As NPR first reported on February 7, 2012, “The decision to close the case really came out of the blue.” Within the agencies there was “surprise, even shock and anger” at Mr. Birotte’s decision. The agents were informed of this decision only minutes before it was announced. The prosecution recommended criminal charges, hence indictments were expected. It took close to two years for this one man to decide to drop charges when the investigation was presumably nearing its end?

When Marion Jones was being investigated by the Feds and before she was indicted, she had lobbied high ranking congressman John Conyers of Detroit who stood by her side, calling for an investigation into the Justice Department and criticizing USADA for bringing a case against her when she had never failed a PED test. You have to wonder if Senators and Congressmen were lobbied by Lance et al. as well. The government owes it to the American people to fight corruption at all levels, whether it be people in the private sector or political appointees.

VN: USADA has formally announced their intentions to continue their investigations into doping. What level of confidence do you have that they can bring about a public hearing and, if found guilty, charge Armstrong with illegal use of PEDs?

BA: How incredible is it that Contador and Ullrich get nabbed but the man who beat them was lily-white! USADA was formed for a reason and it’s a shame it has to exist. However, as long as the benefits to doping outweigh the consequences of getting caught, people will try to buck the system – especially if you’ve benefited financially and have the money to hire attorneys whose job, should the athlete test positive, is to place doubt with the sanctioning body in order to get him/her off.

An important point to make is that doping is not a crime in America, like it is in France and Germany. You can dope yourself to the gills and not be criminally charged. The Wall Street Journal reported on February 8, 2012 that the reason for the government’s involvement was to answer the question whether or not the use of PEDs constituted criminal fraud. Were laws broken to get these PEDs? Were sponsors defrauded?

Christine Brennan of USA Today wrote a report on February 9, 2012 where (WADA Director General) David Howman said: “From the information I have, the data and evidence that has been gathered will reveal a lot of information that indicates doping offenses.”

Reading the AP on February 9 this year, Lance didn’t say he didn’t dope; he just reiterated he “never tested positive” which isn’t even correct. In 1999 he most certainly tested positive; he had to get a back-dated scrip which the UCI accepted. Had the UCI not accepted it, Lance would’ve been sanctioned for having the banned corticoid triamcinolone in his urine. In 2005, six of his stored samples were tested retroactively and EPO was found (as alleged by a report in the August 23, 2005 edition of L’Equipe – Ed.).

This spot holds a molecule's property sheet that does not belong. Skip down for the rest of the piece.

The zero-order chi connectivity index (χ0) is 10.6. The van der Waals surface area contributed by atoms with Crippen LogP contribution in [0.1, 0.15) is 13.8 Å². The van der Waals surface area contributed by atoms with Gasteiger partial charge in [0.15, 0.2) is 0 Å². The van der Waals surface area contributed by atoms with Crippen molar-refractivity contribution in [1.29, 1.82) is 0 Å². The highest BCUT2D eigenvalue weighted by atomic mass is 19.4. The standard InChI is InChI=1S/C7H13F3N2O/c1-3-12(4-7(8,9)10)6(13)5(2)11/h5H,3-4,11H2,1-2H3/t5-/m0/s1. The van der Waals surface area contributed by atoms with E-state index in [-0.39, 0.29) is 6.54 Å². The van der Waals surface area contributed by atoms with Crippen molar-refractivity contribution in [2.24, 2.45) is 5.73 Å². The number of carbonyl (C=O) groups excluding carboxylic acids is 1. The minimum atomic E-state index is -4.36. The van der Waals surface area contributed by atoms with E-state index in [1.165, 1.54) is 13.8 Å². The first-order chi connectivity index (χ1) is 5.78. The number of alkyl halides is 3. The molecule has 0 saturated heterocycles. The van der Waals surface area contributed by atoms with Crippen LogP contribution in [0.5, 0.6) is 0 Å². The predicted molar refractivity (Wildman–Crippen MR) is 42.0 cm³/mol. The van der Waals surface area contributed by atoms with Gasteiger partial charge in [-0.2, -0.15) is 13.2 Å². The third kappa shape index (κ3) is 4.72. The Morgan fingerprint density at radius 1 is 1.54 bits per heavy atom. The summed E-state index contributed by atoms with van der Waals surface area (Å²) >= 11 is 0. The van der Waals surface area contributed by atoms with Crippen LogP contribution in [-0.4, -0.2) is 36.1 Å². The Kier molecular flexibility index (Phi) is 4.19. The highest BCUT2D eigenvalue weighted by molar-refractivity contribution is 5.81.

Since this case has been closed, Mr. Birotte’s office has an obligation to turn over all the evidence that can be legally obtained by USADA for their case. Mr. Birotte’s office said they will turn over all the evidence obtained – with the exception of grand jury evidence – to USADA. USADA can subpoena people, and those who have cooperated with the government are going to have to cooperate with USADA. I’m sure it’ll be very, very interesting.

If I can add, I know to the majority of VeloNews readers I’m despised. I have said people’s opinions of me only matter because Frankie still works in cycling. I’ve been a very vocal critic not only of Lance but of drugs in sport, and behind the scenes, am doing what I can to help have clean sport in America. People are loyal to their beliefs and for those who hate me and don’t believe me, nothing will change that. Should it ever be proven beyond a reasonable doubt that Lance used PEDs and that there was criminal activity, some people will still refuse to believe it. And there’s nothing you can do about that.

Thanks for asking me to comment and giving me the forum to do so.

Realizing life in advertising was nothing like Mad Men and buoyed by the Olympic Games in his Australian hometown of Sydney, Anthony Tan turned his back on a lucrative copywriting career in 2000 in pursuit of something more cerebral. Combining wordsmithing with his experiences as an A-Grade club racer and an underwhelming season competing in Europe, a career as a cycling scribe beckoned… More than a dozen Grand Tours and countless Classics later, it’s where he still is today. He has been a contributor to VeloNews since 2006. In 2010, he won Cycling Australia’s media award for best story. Follow him on Twitter: @anthony_tan